William Wallace – standing tall in the Scottish Borders – There may be as much Hollywood as there is historical fact in much of Mel Gibson’s ‘Braveheart’ but it does nothing to diminish the stature of Scotland’s national hero Sir William Wallace.
To the English he was an outlaw and murderer while in Scotland he is credited with laying the foundations for an independent Scotland under Robert the Bruce.
A giant of a man at 6ft 7 inches tall, Wallace was the son of a Scottish knight and minor landowner; a family whose motto was appropriately ‘Pro Libertate’ or ‘For Freedom.’
During an eight year period from 1297 until his capture in 1305 he waged total war against the English under Edward 1 – the ‘hammer of the Scots.’
Wallace’s connections with the Scottish Borders are numerous. From his base in Ettrick Forrest he waged guerrilla warfare against his more powerful foes; tactics that inspired others such as Andrew Murray in the north and fanned the flames of revolt throughout the Scotland.
As much of Scotland took the path to liberation, Wallace and Murray faced their sternest test in 1297 when they met an English army in open battle at Stirling Bridge. They achieved a stunning victory, leaving the English with 5,000 dead, including treasurer High Chessingham.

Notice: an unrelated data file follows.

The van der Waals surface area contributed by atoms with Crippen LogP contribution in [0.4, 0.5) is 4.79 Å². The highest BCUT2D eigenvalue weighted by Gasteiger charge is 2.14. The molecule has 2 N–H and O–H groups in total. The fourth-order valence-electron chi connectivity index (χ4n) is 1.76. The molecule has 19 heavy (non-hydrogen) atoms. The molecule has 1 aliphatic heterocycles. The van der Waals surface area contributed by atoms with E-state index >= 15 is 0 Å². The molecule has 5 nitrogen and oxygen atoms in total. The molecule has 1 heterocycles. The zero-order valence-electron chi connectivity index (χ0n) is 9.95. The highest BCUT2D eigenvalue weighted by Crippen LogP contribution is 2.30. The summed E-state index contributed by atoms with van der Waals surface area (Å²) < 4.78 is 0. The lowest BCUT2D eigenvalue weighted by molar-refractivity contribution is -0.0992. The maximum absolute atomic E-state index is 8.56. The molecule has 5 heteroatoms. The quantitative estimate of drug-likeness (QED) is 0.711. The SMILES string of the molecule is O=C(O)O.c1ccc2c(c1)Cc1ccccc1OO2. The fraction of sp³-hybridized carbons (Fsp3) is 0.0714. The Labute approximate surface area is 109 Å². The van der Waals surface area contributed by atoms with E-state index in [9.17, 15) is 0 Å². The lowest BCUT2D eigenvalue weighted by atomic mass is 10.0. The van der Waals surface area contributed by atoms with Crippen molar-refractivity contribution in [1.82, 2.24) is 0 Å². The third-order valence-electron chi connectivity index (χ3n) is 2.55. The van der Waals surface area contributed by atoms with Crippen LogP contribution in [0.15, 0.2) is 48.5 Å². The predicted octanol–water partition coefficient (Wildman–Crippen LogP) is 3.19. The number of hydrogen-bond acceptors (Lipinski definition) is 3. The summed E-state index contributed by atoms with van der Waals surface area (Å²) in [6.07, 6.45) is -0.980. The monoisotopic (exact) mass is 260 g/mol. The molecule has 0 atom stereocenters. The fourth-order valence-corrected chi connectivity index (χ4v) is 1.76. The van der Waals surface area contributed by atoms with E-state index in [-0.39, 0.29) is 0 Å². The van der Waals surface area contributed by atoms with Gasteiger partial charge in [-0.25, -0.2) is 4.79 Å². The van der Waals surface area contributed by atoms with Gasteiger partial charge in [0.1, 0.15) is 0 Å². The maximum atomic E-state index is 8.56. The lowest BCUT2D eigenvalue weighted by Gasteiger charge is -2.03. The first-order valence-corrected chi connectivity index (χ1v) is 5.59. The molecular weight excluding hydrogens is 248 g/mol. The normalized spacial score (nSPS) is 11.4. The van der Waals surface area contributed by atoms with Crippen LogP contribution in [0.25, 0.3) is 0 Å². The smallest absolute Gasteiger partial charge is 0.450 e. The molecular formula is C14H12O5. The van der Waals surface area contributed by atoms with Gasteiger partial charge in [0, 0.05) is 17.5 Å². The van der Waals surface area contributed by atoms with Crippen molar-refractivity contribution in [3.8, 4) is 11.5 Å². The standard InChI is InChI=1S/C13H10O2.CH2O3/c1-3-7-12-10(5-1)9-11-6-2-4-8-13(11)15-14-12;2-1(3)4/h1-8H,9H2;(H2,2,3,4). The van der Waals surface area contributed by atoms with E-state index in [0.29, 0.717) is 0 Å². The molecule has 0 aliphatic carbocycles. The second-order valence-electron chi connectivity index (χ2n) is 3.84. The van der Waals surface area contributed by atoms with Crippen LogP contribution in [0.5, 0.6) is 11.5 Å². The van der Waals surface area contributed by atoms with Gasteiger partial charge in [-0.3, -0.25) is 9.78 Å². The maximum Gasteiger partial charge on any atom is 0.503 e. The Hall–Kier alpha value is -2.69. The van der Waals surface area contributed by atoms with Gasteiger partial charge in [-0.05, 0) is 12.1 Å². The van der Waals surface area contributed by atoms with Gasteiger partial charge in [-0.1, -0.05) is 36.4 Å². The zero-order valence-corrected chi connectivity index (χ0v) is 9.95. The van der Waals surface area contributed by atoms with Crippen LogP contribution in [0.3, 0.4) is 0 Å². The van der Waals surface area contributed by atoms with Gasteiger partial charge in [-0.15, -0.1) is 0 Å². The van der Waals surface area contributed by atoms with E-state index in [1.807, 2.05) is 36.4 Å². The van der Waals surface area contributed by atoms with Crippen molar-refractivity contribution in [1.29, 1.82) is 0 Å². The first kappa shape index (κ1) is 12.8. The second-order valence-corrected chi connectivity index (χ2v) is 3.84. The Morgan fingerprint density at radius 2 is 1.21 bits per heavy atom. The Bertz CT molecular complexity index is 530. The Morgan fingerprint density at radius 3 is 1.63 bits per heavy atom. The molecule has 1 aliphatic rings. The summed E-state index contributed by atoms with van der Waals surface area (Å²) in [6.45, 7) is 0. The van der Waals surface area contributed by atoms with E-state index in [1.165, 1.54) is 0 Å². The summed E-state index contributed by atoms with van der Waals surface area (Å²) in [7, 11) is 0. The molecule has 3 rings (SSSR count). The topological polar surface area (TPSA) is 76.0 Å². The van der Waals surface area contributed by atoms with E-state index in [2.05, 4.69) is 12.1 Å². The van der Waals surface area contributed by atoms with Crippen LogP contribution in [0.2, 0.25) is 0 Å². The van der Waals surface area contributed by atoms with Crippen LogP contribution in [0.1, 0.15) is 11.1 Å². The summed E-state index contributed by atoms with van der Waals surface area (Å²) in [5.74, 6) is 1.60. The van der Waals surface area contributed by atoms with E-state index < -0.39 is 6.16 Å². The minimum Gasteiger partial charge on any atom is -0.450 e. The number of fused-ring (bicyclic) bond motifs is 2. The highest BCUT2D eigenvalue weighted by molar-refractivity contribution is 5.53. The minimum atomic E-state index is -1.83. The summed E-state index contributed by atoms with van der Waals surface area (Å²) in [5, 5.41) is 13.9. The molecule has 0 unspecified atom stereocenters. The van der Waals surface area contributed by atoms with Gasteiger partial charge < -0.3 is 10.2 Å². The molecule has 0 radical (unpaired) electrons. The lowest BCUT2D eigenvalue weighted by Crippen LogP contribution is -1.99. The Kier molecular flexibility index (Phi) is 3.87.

Wallace is reputed to have had Chessingham’s flayed skin made into a belt for his sword.
He was appointed Guardian of Scotland in 1298, a ceremony that Selkirk in the Scottish Borders claims to have taken place at its Kirk o’ the Forest. In the years that followed Wallace laid waste to towns in the north of England and was a constant thorn in the side of his enemies.
But he was betrayed, taken captive and put on trial in London. The outcome was a forgone conclusion and Wallace as hung, drawn and quartered.
On Edward’s orders Wallace’s head was impaled and displayed on London Bridge, his right arm on the bridge at Newcastle, his left at Berwick, high right leg at Perth and the left leg at Aberdeen.
Edward may have thought this would break the spirit of the Scots but he was sadly mistaken. His actions only served to strengthen the Scots resolve to be free.
The first memorial to be built in Scotland to be built in Wallace’s memory stands near Dryburgh Abbey in the Scottish Borders. It was paid for by David Steuart Erskine, 11th Earl of Buchan and unveiled in 1814.
It remains a impressive piece of public art; 21ft of red sandstone on a 10ft plinth, in a commanding position overlooking the Tweed Valley and the Eildon Hills.
Wallace’s statue is easily reached from a small car park and a sort walk through the woodlands.